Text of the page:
Effing Gloves

So a couple months back I find out a dear friend of mine is getting elevated to Master of Defense. This is super awesome and well earned. I offered to help out with anything that needed doing. A hot minute later I got asked to make regalia, specifically gloves. 

I’ve only ever knit gloves before, but I didn’t have time for that. 

I had never worked in leather before (my bog shoes don’t count here.) 

He’s late period, which means super fancy/sparkly. I don’t generally do super flashy. 

Of course I said yes without thinking this through. You guys know me well enough to know that by now.

From the beginning I’d known I’d wanted the gloves to be list legal. MoD is a fencing peerage, so regalia should be able to be fought in (in my opinion, I do not speak for or judge anyone elses views on the subject). So I researched late period leather gloves. And by “researched” I mean “asked someone with a late period persona what the hell I should be looking at.” They pointed me at a pair of white gloves with cutwork and emboridery with beads and couched embellishments. 

Using that as a jumping point I decided to get red leather gloves sent to me (his MoD paid for the gloves since surgery two months back has me pretty cash strapped). Using those as a base I’d line the cuff with white linen, cut his arms into the red so they showed white, and add gold and silver where appropriate. I had the linen, 14ct gold thread, and sterling silver thread. 

Note: metal threads are really just metal foil wrapped around a paper or silk core. This means they are for couching only, not actually embroidering with. If you try to actually sew with them you will strip the metal off. 

So here is what I started with. Plain red leather gloves. First step was to get the excess dye out since I was going to be backing the cuffs in white. And I wanted that to stay white, not turn pink as I worked or as he wore them. So I soaked them in plain water, wrung them out, and let them air dry. This had the added bonus of making the leather super soft and easy to work with. The next step was to void the non-existent warranty and rip the seams out that held the cuff to the hand, and held the cuff in a circle. No turning back now guys.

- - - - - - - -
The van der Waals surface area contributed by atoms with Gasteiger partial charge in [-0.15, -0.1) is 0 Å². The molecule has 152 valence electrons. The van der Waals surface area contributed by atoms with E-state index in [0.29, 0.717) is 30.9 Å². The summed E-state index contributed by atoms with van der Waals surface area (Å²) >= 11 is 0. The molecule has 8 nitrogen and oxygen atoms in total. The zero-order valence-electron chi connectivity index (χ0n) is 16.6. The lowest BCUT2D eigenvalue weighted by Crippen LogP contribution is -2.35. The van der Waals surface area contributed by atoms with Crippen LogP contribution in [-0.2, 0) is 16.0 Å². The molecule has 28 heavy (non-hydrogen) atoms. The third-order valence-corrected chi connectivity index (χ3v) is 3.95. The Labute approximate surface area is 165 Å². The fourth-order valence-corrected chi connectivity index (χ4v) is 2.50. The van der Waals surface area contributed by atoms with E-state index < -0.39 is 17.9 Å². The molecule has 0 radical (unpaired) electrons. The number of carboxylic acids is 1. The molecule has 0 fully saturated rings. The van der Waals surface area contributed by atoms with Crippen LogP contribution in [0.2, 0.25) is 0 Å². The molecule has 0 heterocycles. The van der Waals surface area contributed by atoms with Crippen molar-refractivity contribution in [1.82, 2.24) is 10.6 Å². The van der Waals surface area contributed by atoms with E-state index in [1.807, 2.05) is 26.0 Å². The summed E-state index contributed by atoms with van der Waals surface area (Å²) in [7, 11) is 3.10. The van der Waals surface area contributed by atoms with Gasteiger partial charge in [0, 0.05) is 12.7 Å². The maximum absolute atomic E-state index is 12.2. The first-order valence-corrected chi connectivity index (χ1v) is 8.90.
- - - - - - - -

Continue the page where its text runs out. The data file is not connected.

Now for the cut work. Effingham’s heraldry involved 6 white crosses, and a white slash, with a gold orobouros in the center. That means the cut work is going to be 6 crosses and a slash per glove. I had husband help me for this part since he’s much better than me with a knife.

Starting.

All cut out.

Now I added the linen since couching the embellishments on would have the effect of securing the linen to the leather.

Note the linen edging at the bottom. MoDs get a white collar as part of their regalia and I wanted to echo that in his gloves. So now we come to the part where I started carrying these around and got less reliable about progress shots. 

The original plan was to couch down the orobouros in gold, then put the three crossed swords of the MoD symbol on the back of the hand. However someone who was doing a different part of the regalia mentioned they were putting the crossed swords inside the orobouros. Which was a cool idea and I clearly needed to match that. Unfortunately I didn’t get that memo until I was almost done with the linen patches I was going to sew to the back of the hand. 

Work not appearing in final product. 

Orobouros roughed in.

One cuff “finished”. I put it in quotes for a reason. Just wait.

Behold what happens when I don’t pay attention.

Sewn together and finished! Right?

No. Why no? Because the day before they were due I decided I wanted to outline the crosses. Note! There is a strand of silver down around the linen edging AND down the cuff seam. I just didn’t get a picture of that. 

Actually done and how they were presented. All hand work aside from reattaching the cuff. 

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